No. S.C. 35/2002
Appeal No. 93/01
MINISTRY OF ENVIRONMENT AND TOURISM
COURT OF ZIMBABWE
JA, SANDURA JA & CHEDA JA
MARCH 4 & MAY 28, 2002
for the appellant
for the respondent
JA: This is an appeal against the decision of the High Court
awarding the sum of $30 664.01 for damages to the rented
residence that was occupied by the appellant on his tour of duty in
It is common
cause that the appellant was a foreign attaché based in London from
18 July 1989 to May 1993.
the end of his tour of duty he vacated a house that had been rented
for him by the Zimbabwean High Commission.
he left no check was carried out on the condition of the house and
the property therein. The check-out inventory was only
he had left. It is also common cause that attempts to have him on
the premises for the purpose of carrying out a check
successful and he left London with the keys to the property, only to
send them back from Zimbabwe some days later.
The list on
Annexure A shows that a lot of property was damaged in the
house. This is confirmed by the evidence of Mr Chuma
(Chuma), who also detailed the damage that he saw in the house.
court was therefore justified in finding that there was damage caused
to the property.
his evidence, the appellant admits the damage to the carpet but
denies damages to other items. On the microwave, he said he
in working condition. He could not explain how it could have got
damaged within four days after his departure, especially
as he had
kept and taken the keys with him. He could not explain how some
beds got broken. The trial court was therefore correct
Chumas evidence on the damage to the property.
therefore no doubt that the appellant was responsible for the damage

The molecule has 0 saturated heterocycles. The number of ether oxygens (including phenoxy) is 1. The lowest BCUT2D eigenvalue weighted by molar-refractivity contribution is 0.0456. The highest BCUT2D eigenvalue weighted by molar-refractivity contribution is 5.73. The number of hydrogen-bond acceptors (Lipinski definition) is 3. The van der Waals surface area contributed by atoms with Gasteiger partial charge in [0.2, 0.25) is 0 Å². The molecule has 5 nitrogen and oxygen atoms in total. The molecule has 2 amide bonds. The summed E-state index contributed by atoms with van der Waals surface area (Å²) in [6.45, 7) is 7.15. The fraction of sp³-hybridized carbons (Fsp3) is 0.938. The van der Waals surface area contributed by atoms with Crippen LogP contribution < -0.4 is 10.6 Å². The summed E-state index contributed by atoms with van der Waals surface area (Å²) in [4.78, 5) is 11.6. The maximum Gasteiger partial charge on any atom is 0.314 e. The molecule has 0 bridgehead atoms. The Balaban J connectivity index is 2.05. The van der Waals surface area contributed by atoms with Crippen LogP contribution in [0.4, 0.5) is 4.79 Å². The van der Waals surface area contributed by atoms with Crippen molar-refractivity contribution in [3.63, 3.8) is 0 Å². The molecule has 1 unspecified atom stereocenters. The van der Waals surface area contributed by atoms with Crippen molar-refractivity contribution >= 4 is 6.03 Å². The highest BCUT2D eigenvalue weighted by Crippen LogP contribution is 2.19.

and liability for it was sufficiently proved.
issue to be resolved is the amount of damages claimed.
appellant argued that the damages were not proved. He quoted from
the record where the trial judge said at p 4 of the
am unable to specify in detail the extent of the damages caused or
indeed the cost of restoring all the loss that was occasioned
most circumstances that inability would be fatal to a claim such as
appellant also quoted the following cases in support of his argument
Pillay v Krishna &
Anor (1946) at 591
(the citation of this case is incomplete) and Constantine
Line v Imperial Smelting Corporation
(1942) AC at 174.
appellant was aware before his departure from London that attempts
were being made to inspect the property in his presence.
frustrated all efforts to carry out any checks. He kept the house
locked until he took the keys with him to Zimbabwe. It
that he would not let either the owner of the house or the staff of
the High Commission of Zimbabwe establish the extent
of the damage to
when confronted with particulars of the damage he could not give any
his absence a representative of the High Commission, Chuma, went to
check on the property with the owner and established that
he mentioned at the trial were damaged. These are referred to in
said the original claim was above £10 000.00, but he negotiated
with the owner and they settled on a compromise
figure of £3 780.47
(three thousand seven hundred and eighty pounds and forty-seven
the appellant argues that this figure was not proved, I should point
out that Chuma went and made a physical inspection of
The value of the damages was discussed in detail before a compromise
was reached. The figure agreed is far less
than what was claimed.
There is no way of proving a figure that has been negotiated and
agreed. In any case, all that the respondent
seeks to recover is
the amount that the respondent paid to the owner of the property.
The voucher filed with the papers is sufficient
proof of that amount.
did not just consent to paying the above amount but first satisfied
himself that it was in fact an appropriate figure
to pay for the
damages. He negotiated and settled the figure on behalf of the High
Commission and this is what the respondent paid.
cannot find any fault with this arrangement, neither has it been
shown that his assessment was faulty. The appellant deprived
himself of the opportunity to have the damages discussed in his
presence. It does not assist him to simply argue against this
in view of the details of the damages stated in the evidence.
trial court was satisfied with Chumas evidence and its
credibility. Its finding cannot be faulted. On the other hand,
there was nothing from the appellant to suggest that the value of the
damages could have been less than this figure.
the result, the trial courts findings and conclusion cannot be
faulted or interfered with.
appeal is dismissed with costs.
JA: I agree.
H Chitapi & Associates,
appellant's legal practitioners
Division of the Attorney-Generals Office,
respondent's legal practitioners